Trans fats get a bad name when it comes to healthy eating. Generally, with good reason. But are trans fats completely unsafe or have some just fallen in with a bad crowd?
Trans fats rarely occur in nature and are more likely to be associated with chemically produced ‘food like’ products created in factories such as ready meals, most margarines or cinema snacks. And when it comes to these options there is little upside (unless you count the flavour if you happen to be a fan) and plenty of downside, such as increased risk of heart disease, heart attacks or strokes.
However, as with most nutrition related topics, to just blanket demonize a name and claim that they are all bad is a poor approach.
CLAs (Conjugated Linoleic Acids) are technically trans fats.
The difference being, these generally occur naturally and are found in most grass-fed products (meats and dairy).
However, unlike it’s chemically produced cousin, CLAs have been shown to have some fantastic health benefits.
The first of which was noted to be an ability to inhibit cancer (tested on mice – 1979) but more recently has been cited as having anti-inflammatory properties in the bowel, helping not only bloating but promoting fat loss.
So much so that CLA supplementation has become a common practice with those seeking to lose weight or lean up.
However, as noted above, CLA is abundant in grass-fed animals and associated dairy products.
Which brings us to that age-old question…
Is it too expensive to eat healthy?
CLA supplements are far from cheap.
They are one of the most expensive fat supplements you can buy.
Yet, by ensuring better meat and dairy sources in your diet, you could naturally increase your dosage (along with a ton of other increased nutritional value).
The grass fed equivalent products tend to have between 3 and 5 times as much CLA as their grain fed counterparts.
Bringing us back to the issue I’ve been arguing for many years now.
What you are purchasing when you buy food is not the volume of the food.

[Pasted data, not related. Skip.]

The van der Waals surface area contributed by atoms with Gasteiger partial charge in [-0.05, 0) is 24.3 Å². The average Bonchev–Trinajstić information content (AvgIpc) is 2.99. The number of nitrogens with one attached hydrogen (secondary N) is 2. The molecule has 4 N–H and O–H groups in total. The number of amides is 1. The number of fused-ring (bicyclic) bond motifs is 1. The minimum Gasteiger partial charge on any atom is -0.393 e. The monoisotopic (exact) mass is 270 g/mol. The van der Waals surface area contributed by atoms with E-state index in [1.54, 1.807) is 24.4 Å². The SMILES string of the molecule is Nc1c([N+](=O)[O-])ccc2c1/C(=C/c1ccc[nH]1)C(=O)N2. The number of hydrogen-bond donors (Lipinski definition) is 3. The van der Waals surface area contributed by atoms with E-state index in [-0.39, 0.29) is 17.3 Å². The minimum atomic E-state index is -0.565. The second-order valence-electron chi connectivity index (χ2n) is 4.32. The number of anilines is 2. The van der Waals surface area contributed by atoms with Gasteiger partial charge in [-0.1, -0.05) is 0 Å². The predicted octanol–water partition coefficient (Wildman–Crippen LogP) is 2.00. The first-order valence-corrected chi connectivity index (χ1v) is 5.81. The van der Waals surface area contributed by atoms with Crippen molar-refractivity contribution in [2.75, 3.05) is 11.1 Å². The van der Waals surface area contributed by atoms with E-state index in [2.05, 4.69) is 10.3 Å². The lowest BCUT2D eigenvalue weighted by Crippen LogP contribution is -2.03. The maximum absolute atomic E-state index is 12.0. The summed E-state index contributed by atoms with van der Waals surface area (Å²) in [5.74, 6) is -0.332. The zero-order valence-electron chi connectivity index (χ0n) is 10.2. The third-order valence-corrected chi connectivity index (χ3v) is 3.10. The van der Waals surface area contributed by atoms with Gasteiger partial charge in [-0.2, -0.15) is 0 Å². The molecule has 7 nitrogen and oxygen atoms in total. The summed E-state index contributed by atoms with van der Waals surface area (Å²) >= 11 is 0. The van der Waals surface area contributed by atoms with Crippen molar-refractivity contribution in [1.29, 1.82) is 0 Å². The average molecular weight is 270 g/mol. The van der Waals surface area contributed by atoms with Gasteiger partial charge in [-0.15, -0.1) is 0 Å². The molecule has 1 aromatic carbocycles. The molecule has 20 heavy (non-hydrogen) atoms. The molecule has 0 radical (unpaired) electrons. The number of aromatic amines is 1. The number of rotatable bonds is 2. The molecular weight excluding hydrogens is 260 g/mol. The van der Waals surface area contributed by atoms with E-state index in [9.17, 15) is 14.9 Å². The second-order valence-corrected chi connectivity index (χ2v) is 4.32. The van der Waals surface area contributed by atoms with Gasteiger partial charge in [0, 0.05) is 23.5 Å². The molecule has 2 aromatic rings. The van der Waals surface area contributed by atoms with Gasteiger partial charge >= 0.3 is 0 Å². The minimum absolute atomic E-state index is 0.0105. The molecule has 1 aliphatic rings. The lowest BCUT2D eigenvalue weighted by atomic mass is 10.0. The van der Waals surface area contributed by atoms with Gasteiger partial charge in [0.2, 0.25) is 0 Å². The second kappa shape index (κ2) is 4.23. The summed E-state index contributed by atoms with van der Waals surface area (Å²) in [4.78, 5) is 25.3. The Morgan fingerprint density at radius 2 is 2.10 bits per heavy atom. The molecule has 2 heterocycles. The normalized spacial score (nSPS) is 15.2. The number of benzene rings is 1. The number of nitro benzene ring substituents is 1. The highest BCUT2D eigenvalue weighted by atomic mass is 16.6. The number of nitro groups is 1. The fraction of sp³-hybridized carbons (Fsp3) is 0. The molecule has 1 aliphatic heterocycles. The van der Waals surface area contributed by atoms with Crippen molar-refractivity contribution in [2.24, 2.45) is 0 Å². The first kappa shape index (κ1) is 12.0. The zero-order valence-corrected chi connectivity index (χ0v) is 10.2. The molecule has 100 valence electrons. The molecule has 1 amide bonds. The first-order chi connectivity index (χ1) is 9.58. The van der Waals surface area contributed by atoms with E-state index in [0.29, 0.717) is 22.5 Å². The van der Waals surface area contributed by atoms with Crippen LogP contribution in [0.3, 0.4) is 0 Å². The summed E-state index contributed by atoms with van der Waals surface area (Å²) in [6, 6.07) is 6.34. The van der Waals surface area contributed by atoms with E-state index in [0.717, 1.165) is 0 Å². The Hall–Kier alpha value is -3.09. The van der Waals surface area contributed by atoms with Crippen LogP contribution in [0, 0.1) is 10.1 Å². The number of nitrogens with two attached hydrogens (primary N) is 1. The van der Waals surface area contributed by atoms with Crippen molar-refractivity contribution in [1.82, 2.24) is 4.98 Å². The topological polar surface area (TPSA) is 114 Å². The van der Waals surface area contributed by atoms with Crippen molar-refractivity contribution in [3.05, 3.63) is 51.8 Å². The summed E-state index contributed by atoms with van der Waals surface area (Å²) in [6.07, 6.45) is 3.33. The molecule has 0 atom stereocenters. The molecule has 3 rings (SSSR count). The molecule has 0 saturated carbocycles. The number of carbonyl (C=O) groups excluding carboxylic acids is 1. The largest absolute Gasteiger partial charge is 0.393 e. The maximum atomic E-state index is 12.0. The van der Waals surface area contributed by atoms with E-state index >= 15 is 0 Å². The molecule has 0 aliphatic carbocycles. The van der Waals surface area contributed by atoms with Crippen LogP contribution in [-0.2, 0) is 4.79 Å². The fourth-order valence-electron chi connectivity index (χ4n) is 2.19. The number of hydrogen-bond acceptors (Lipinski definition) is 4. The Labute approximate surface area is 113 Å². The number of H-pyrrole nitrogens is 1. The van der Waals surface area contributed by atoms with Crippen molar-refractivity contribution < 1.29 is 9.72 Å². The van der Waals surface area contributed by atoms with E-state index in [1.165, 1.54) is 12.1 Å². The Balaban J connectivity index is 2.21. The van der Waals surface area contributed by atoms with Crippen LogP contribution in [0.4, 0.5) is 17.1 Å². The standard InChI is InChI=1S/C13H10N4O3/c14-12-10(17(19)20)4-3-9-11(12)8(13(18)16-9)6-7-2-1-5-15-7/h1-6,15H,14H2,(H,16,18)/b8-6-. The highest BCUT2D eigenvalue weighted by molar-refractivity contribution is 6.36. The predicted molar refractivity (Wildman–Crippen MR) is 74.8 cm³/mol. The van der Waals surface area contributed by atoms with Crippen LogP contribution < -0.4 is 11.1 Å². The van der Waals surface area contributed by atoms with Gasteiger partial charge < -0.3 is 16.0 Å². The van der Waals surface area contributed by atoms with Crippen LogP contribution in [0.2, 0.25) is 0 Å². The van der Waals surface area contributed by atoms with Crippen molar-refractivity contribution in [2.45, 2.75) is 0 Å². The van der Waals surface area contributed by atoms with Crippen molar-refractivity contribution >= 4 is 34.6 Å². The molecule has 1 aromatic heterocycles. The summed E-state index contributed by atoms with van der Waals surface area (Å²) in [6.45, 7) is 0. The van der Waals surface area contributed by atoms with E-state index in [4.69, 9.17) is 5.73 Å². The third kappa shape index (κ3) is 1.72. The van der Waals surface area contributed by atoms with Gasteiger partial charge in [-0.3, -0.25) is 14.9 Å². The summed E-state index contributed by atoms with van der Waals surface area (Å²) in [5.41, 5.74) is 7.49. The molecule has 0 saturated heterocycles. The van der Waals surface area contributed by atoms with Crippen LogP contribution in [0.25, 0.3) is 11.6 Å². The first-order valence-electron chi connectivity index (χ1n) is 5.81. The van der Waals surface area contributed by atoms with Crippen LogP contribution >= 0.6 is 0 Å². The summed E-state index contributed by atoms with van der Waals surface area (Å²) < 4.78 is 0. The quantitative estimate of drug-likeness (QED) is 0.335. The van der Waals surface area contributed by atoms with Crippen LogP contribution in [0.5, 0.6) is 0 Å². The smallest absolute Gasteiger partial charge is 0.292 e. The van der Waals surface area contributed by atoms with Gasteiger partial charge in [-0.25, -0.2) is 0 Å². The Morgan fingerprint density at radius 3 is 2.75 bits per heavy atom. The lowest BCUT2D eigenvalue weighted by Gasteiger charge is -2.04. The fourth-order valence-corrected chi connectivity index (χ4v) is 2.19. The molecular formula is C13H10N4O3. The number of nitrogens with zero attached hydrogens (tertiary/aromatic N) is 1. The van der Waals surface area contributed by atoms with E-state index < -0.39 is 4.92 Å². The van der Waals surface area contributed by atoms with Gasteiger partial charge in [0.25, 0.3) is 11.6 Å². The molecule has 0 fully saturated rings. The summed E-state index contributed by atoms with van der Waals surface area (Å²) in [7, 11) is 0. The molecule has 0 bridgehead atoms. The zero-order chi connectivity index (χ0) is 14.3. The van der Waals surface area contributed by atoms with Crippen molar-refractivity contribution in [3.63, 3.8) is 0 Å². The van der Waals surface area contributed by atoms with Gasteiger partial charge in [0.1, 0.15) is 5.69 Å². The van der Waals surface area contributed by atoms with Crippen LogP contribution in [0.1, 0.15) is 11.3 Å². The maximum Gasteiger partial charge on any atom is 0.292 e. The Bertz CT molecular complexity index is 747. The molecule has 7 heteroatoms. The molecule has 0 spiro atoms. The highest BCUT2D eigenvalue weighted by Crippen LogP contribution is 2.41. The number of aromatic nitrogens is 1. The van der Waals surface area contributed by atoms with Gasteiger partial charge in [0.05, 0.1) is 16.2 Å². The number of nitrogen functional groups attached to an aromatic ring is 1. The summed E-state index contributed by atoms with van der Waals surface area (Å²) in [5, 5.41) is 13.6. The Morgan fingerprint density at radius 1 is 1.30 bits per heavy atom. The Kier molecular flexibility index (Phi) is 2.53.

Your body doesn’t function on quantity of food it functions on the quality of the nutrients you give it.
And, whilst it may be more expensive to buy organic and grass-fed equivalents gram for gram, you are actually getting MORE for your money nutrient for nutrient in most cases.
The problem comes when you look to go for the healthier options but consume the same quantity of food and then compare the cost. Whereas, if you were to strip it down to how much it costs to purchase the beef equivalent of CLA, the salmon equivalent of Omega 3 or the equivalent level of vitamin E from your tomatoes by purchasing grass fed, wild and organic equivalents, you would find you need to purchase small quantities at a higher gram for gram cost and would likely end up financially better off and certainly healthier as a result.
Key points to take away:
Don’t demonize food groups by their labels.
Not all trans fats are bad
Nutrients found in nature are generally good for you regardless of their ‘label’
Nature produced food products are much higher in vitamins and minerals when they are not interfered with.
Your body understands nutritional quality not volume of food.
If you purchase healthy, nutrient rich alternatives you don’t need to consume the same amount to achieve the same nutritional input (and therefore you will feel satisfied with less).